Calcium isotope signature: new proxy for net change in bone volume for chronic kidney disease and diabetic rats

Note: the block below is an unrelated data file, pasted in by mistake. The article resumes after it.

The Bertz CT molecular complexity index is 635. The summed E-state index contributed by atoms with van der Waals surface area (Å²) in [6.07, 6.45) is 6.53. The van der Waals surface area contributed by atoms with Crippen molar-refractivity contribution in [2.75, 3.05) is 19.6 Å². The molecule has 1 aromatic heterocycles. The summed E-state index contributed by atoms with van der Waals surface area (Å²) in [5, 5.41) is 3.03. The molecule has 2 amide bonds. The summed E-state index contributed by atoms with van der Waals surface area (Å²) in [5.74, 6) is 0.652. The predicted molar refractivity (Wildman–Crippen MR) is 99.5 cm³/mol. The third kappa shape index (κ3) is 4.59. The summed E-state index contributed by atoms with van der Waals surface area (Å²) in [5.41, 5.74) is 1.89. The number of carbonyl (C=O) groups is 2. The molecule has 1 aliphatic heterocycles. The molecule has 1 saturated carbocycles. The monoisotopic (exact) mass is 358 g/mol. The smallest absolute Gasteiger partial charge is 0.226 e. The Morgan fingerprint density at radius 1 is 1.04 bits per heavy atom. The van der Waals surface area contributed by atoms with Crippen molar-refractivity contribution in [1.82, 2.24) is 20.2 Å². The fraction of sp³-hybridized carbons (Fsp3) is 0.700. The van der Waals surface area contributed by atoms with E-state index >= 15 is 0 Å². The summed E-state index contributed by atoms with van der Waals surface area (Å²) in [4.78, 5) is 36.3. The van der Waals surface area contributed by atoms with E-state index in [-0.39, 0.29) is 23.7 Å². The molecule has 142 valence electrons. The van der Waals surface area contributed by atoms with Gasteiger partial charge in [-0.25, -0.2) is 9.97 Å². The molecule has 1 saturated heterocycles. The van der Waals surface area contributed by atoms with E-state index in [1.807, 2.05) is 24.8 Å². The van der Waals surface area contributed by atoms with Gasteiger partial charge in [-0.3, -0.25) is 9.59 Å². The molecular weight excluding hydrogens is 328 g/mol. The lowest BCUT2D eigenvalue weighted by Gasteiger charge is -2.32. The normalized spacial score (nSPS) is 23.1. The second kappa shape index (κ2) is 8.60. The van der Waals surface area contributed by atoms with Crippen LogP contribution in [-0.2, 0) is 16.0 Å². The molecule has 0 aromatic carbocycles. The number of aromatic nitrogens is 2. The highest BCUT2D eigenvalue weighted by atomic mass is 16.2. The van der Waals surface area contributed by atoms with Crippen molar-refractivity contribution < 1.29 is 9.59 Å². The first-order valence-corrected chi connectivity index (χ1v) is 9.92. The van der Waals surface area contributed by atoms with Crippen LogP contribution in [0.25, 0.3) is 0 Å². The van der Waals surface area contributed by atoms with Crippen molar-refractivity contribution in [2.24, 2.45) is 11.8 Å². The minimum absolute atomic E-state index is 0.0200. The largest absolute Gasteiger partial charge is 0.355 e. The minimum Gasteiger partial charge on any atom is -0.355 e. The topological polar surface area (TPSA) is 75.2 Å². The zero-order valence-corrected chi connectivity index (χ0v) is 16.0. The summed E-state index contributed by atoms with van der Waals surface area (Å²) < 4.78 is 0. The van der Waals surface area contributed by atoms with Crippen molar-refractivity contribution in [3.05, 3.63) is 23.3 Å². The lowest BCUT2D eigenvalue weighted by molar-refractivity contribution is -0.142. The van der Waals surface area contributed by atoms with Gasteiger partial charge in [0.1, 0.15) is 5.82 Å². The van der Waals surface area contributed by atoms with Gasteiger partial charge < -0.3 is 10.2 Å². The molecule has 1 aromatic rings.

Herein, we measure the Ca isotope ratios (44Ca/42Ca and 43Ca/42Ca) in serum and bone samples collected from rats with chronic kidney disease (CKD) or diabetes mellitus (DM). For the serum samples, the isotope ratios are lower for the CKD (δ44Ca/42Caserum = 0.16 ± 0.11‰; 2SD, n = 6) and the DM (δ44Ca/42Caserum = −0.11 ± 0.25‰; 2SD, n = 7) rats than that for the control rats (δ44Ca/42Caserum = 0.25 ± 0.04‰; 2SD, n = 7). Bone samples from two distinct positions of 20 rats in total, namely, the center and proximal parts of the tibial diaphysis, are subject to Ca isotope analysis. The resulting δ44Ca/42Ca values for the bone of the proximal part are about 0.3‰ lower than that for the serum samples from the same rats. The larger isotope fractionations between the serum and bone are consistent with previously reported data for vertebrate animals (e.g., Skulan and DePaolo, 1999), which suggests the preferential incorporation of lighter Ca isotopes through bone formation. For the bones from the control and CKD rats, there were no differences in the δ44Ca/42Ca values between the positions of the bone. In contrast, the δ44Ca/42Ca values of the bone for the DM rats were different between the positions of the bone. Due to the lower bone turnover rate for the DM rats, the δ44Ca/42Ca for the middle of the diaphysis can reflect the Ca isotopes in the bone formed prior to the progression of DM states. Thus, the resulting δ44Ca/42Ca values show a clear correlation with bone mineral density (BMD). This can be due to the release of isotopically lighter Ca from the bone to the serum. In the present study, our data demonstrate that the δ44Ca/42Ca value for serum can be used as a new biomarker for evaluating changes in bone turnover rate, followed by changes in bone volume.